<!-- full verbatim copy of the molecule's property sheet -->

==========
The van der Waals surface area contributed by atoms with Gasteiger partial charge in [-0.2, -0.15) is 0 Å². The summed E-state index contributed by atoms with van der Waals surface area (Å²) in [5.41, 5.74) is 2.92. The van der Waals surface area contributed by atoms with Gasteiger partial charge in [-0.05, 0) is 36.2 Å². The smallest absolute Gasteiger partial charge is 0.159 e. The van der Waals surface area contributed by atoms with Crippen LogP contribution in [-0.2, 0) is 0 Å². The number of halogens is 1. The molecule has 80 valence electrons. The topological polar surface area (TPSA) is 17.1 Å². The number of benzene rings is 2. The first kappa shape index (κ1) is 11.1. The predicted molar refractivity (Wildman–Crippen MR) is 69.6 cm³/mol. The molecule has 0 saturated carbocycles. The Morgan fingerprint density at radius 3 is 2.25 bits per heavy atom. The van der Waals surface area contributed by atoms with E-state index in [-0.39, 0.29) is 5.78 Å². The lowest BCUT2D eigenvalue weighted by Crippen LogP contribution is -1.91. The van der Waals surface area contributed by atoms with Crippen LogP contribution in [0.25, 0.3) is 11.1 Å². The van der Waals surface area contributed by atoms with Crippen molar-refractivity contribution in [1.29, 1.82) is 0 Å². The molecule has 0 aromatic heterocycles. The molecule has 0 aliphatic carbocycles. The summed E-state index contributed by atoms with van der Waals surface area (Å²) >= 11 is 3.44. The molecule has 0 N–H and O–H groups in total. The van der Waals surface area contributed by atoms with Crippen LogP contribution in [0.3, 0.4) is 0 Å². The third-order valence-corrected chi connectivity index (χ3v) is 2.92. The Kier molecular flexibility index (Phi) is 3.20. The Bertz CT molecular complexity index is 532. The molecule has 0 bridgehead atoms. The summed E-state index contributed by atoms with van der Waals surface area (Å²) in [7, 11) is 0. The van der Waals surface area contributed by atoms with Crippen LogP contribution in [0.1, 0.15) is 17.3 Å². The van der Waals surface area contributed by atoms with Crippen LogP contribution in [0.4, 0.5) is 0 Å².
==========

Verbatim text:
The van der Waals surface area contributed by atoms with Gasteiger partial charge in [-0.2, -0.15) is 0 Å². The summed E-state index contributed by atoms with van der Waals surface area (Å²) in [5.41, 5.74) is 2.92. The van der Waals surface area contributed by atoms with Gasteiger partial charge in [-0.05, 0) is 36.2 Å². The smallest absolute Gasteiger partial charge is 0.159 e. The van der Waals surface area contributed by atoms with Crippen LogP contribution in [-0.2, 0) is 0 Å². The number of halogens is 1. The molecule has 80 valence electrons. The topological polar surface area (TPSA) is 17.1 Å². The number of benzene rings is 2. The first kappa shape index (κ1) is 11.1. The predicted molar refractivity (Wildman–Crippen MR) is 69.6 cm³/mol. The molecule has 0 saturated carbocycles. The Morgan fingerprint density at radius 3 is 2.25 bits per heavy atom. The van der Waals surface area contributed by atoms with E-state index in [-0.39, 0.29) is 5.78 Å². The lowest BCUT2D eigenvalue weighted by Crippen LogP contribution is -1.91. The van der Waals surface area contributed by atoms with Crippen LogP contribution in [0.25, 0.3) is 11.1 Å². The van der Waals surface area contributed by atoms with Crippen molar-refractivity contribution in [1.29, 1.82) is 0 Å². The molecule has 0 aromatic heterocycles. The molecule has 0 aliphatic carbocycles. The summed E-state index contributed by atoms with van der Waals surface area (Å²) >= 11 is 3.44. The molecule has 0 N–H and O–H groups in total. The van der Waals surface area contributed by atoms with Crippen LogP contribution in [0.3, 0.4) is 0 Å². The third-order valence-corrected chi connectivity index (χ3v) is 2.92. The Kier molecular flexibility index (Phi) is 3.20. The Bertz CT molecular complexity index is 532. The molecule has 0 bridgehead atoms. The summed E-state index contributed by atoms with van der Waals surface area (Å²) in [7, 11) is 0. The van der Waals surface area contributed by atoms with Crippen LogP contribution in [0.1, 0.15) is 17.3 Å². The van der Waals surface area contributed by atoms with Crippen LogP contribution in [0.4, 0.5) is 0 Å².